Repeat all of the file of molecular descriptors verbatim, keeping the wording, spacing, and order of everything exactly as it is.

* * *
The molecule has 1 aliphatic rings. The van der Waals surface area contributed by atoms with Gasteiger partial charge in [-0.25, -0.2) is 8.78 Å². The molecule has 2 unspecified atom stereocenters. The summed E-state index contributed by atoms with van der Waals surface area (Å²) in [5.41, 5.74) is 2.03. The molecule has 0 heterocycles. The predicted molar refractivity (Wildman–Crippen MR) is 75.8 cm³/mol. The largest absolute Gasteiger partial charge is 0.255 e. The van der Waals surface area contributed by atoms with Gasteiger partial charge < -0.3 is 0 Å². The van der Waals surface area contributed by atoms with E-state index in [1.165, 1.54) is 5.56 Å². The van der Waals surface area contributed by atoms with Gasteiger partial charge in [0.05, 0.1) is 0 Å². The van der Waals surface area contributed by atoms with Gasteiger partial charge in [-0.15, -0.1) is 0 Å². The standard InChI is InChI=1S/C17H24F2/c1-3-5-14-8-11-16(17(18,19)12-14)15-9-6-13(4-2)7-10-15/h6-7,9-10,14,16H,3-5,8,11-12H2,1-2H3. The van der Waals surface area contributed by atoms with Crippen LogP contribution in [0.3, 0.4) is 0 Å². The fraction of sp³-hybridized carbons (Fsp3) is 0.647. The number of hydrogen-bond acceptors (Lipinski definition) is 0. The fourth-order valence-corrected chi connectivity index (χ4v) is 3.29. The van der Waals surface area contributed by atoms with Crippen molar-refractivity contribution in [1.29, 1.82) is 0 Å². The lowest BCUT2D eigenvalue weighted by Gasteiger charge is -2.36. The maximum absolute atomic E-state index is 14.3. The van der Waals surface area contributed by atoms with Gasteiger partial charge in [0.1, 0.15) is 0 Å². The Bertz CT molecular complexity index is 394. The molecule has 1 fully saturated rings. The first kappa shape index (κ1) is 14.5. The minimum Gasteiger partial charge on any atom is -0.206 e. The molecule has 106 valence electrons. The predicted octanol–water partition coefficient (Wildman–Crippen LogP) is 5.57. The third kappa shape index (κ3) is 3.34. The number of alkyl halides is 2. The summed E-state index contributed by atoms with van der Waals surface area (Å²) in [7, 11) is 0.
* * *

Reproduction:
The molecule has 1 aliphatic rings. The van der Waals surface area contributed by atoms with Gasteiger partial charge in [-0.25, -0.2) is 8.78 Å². The molecule has 2 unspecified atom stereocenters. The summed E-state index contributed by atoms with van der Waals surface area (Å²) in [5.41, 5.74) is 2.03. The molecule has 0 heterocycles. The predicted molar refractivity (Wildman–Crippen MR) is 75.8 cm³/mol. The largest absolute Gasteiger partial charge is 0.255 e. The van der Waals surface area contributed by atoms with Gasteiger partial charge < -0.3 is 0 Å². The van der Waals surface area contributed by atoms with E-state index in [1.165, 1.54) is 5.56 Å². The van der Waals surface area contributed by atoms with Gasteiger partial charge in [0.05, 0.1) is 0 Å². The van der Waals surface area contributed by atoms with Gasteiger partial charge in [-0.15, -0.1) is 0 Å². The standard InChI is InChI=1S/C17H24F2/c1-3-5-14-8-11-16(17(18,19)12-14)15-9-6-13(4-2)7-10-15/h6-7,9-10,14,16H,3-5,8,11-12H2,1-2H3. The van der Waals surface area contributed by atoms with Crippen LogP contribution in [0.3, 0.4) is 0 Å². The fraction of sp³-hybridized carbons (Fsp3) is 0.647. The number of hydrogen-bond acceptors (Lipinski definition) is 0. The fourth-order valence-corrected chi connectivity index (χ4v) is 3.29. The van der Waals surface area contributed by atoms with Crippen molar-refractivity contribution in [1.29, 1.82) is 0 Å². The lowest BCUT2D eigenvalue weighted by Gasteiger charge is -2.36. The maximum absolute atomic E-state index is 14.3. The van der Waals surface area contributed by atoms with Gasteiger partial charge in [0.1, 0.15) is 0 Å². The Bertz CT molecular complexity index is 394. The molecule has 1 fully saturated rings. The first kappa shape index (κ1) is 14.5. The minimum Gasteiger partial charge on any atom is -0.206 e. The molecule has 106 valence electrons. The predicted octanol–water partition coefficient (Wildman–Crippen LogP) is 5.57. The third kappa shape index (κ3) is 3.34. The number of alkyl halides is 2. The summed E-state index contributed by atoms with van der Waals surface area (Å²) in [7, 11) is 0.